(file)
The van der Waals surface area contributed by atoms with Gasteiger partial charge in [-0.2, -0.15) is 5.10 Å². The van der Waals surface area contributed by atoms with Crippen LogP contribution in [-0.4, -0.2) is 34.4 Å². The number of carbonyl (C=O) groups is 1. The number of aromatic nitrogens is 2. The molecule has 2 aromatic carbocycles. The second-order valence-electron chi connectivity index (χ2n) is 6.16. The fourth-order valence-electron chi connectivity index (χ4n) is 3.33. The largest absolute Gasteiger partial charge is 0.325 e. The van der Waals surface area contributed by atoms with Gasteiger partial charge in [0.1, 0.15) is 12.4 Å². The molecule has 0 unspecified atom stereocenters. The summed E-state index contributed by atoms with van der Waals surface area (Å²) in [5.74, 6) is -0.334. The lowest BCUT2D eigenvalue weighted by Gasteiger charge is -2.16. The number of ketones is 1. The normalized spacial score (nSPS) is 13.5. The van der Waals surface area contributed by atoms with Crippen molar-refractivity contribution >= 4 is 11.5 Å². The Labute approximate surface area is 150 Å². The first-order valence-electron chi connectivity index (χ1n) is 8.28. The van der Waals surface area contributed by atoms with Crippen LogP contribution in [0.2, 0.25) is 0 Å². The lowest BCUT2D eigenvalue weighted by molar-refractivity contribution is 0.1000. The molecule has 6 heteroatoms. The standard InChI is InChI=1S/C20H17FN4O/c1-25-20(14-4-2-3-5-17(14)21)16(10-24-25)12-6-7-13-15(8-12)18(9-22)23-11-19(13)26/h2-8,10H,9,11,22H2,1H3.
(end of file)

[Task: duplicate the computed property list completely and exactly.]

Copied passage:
The van der Waals surface area contributed by atoms with Gasteiger partial charge in [-0.2, -0.15) is 5.10 Å². The van der Waals surface area contributed by atoms with Crippen LogP contribution in [-0.4, -0.2) is 34.4 Å². The number of carbonyl (C=O) groups is 1. The number of aromatic nitrogens is 2. The molecule has 2 aromatic carbocycles. The second-order valence-electron chi connectivity index (χ2n) is 6.16. The fourth-order valence-electron chi connectivity index (χ4n) is 3.33. The largest absolute Gasteiger partial charge is 0.325 e. The van der Waals surface area contributed by atoms with Gasteiger partial charge in [0.1, 0.15) is 12.4 Å². The molecule has 0 unspecified atom stereocenters. The summed E-state index contributed by atoms with van der Waals surface area (Å²) in [5.74, 6) is -0.334. The lowest BCUT2D eigenvalue weighted by Gasteiger charge is -2.16. The number of ketones is 1. The normalized spacial score (nSPS) is 13.5. The van der Waals surface area contributed by atoms with Crippen molar-refractivity contribution >= 4 is 11.5 Å². The Labute approximate surface area is 150 Å². The first-order valence-electron chi connectivity index (χ1n) is 8.28. The van der Waals surface area contributed by atoms with Crippen LogP contribution in [0.2, 0.25) is 0 Å². The lowest BCUT2D eigenvalue weighted by molar-refractivity contribution is 0.1000. The molecule has 6 heteroatoms. The standard InChI is InChI=1S/C20H17FN4O/c1-25-20(14-4-2-3-5-17(14)21)16(10-24-25)12-6-7-13-15(8-12)18(9-22)23-11-19(13)26/h2-8,10H,9,11,22H2,1H3.